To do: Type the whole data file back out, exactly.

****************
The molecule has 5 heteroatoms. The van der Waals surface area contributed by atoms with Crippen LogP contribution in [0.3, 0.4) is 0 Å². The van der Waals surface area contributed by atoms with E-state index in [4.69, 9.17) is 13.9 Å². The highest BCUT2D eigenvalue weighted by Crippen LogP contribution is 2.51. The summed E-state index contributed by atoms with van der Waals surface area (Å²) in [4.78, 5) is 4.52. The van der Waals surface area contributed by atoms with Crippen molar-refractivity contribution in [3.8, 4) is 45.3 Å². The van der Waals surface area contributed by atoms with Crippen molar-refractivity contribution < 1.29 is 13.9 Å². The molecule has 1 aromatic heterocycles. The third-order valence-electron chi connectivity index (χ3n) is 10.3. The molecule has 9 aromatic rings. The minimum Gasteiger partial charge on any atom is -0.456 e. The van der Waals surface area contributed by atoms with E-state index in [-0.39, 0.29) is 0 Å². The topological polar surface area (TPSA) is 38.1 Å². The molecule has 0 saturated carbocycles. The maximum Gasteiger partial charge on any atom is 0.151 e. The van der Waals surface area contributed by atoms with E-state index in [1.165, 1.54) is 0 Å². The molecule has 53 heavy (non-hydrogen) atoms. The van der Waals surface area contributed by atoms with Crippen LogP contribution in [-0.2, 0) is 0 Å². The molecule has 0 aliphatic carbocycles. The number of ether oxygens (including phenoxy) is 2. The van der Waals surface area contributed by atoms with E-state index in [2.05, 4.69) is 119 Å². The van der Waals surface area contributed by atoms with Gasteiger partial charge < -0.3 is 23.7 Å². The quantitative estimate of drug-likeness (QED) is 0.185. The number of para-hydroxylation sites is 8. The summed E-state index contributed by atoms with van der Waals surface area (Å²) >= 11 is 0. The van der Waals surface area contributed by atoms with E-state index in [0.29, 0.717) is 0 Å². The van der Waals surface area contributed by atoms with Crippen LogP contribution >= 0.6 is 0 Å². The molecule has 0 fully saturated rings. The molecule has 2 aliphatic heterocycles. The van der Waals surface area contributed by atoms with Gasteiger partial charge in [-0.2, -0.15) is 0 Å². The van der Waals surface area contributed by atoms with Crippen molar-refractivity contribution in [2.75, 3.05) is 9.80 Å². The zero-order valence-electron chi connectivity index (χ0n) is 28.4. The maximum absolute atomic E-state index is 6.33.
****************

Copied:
The molecule has 5 heteroatoms. The van der Waals surface area contributed by atoms with Crippen LogP contribution in [0.3, 0.4) is 0 Å². The van der Waals surface area contributed by atoms with E-state index in [4.69, 9.17) is 13.9 Å². The highest BCUT2D eigenvalue weighted by Crippen LogP contribution is 2.51. The summed E-state index contributed by atoms with van der Waals surface area (Å²) in [4.78, 5) is 4.52. The van der Waals surface area contributed by atoms with Crippen molar-refractivity contribution in [3.8, 4) is 45.3 Å². The van der Waals surface area contributed by atoms with Crippen molar-refractivity contribution < 1.29 is 13.9 Å². The molecule has 1 aromatic heterocycles. The third-order valence-electron chi connectivity index (χ3n) is 10.3. The molecule has 9 aromatic rings. The minimum Gasteiger partial charge on any atom is -0.456 e. The van der Waals surface area contributed by atoms with E-state index in [-0.39, 0.29) is 0 Å². The topological polar surface area (TPSA) is 38.1 Å². The molecule has 0 saturated carbocycles. The maximum Gasteiger partial charge on any atom is 0.151 e. The van der Waals surface area contributed by atoms with E-state index in [1.165, 1.54) is 0 Å². The molecule has 53 heavy (non-hydrogen) atoms. The van der Waals surface area contributed by atoms with Crippen LogP contribution in [-0.2, 0) is 0 Å². The molecule has 0 aliphatic carbocycles. The number of ether oxygens (including phenoxy) is 2. The van der Waals surface area contributed by atoms with E-state index in [2.05, 4.69) is 119 Å². The van der Waals surface area contributed by atoms with Gasteiger partial charge < -0.3 is 23.7 Å². The quantitative estimate of drug-likeness (QED) is 0.185. The number of para-hydroxylation sites is 8. The summed E-state index contributed by atoms with van der Waals surface area (Å²) >= 11 is 0. The van der Waals surface area contributed by atoms with E-state index in [0.29, 0.717) is 0 Å². The van der Waals surface area contributed by atoms with Crippen LogP contribution >= 0.6 is 0 Å². The molecule has 0 fully saturated rings. The molecule has 2 aliphatic heterocycles. The van der Waals surface area contributed by atoms with Gasteiger partial charge in [-0.2, -0.15) is 0 Å². The van der Waals surface area contributed by atoms with Crippen molar-refractivity contribution in [2.75, 3.05) is 9.80 Å². The zero-order valence-electron chi connectivity index (χ0n) is 28.4. The maximum absolute atomic E-state index is 6.33.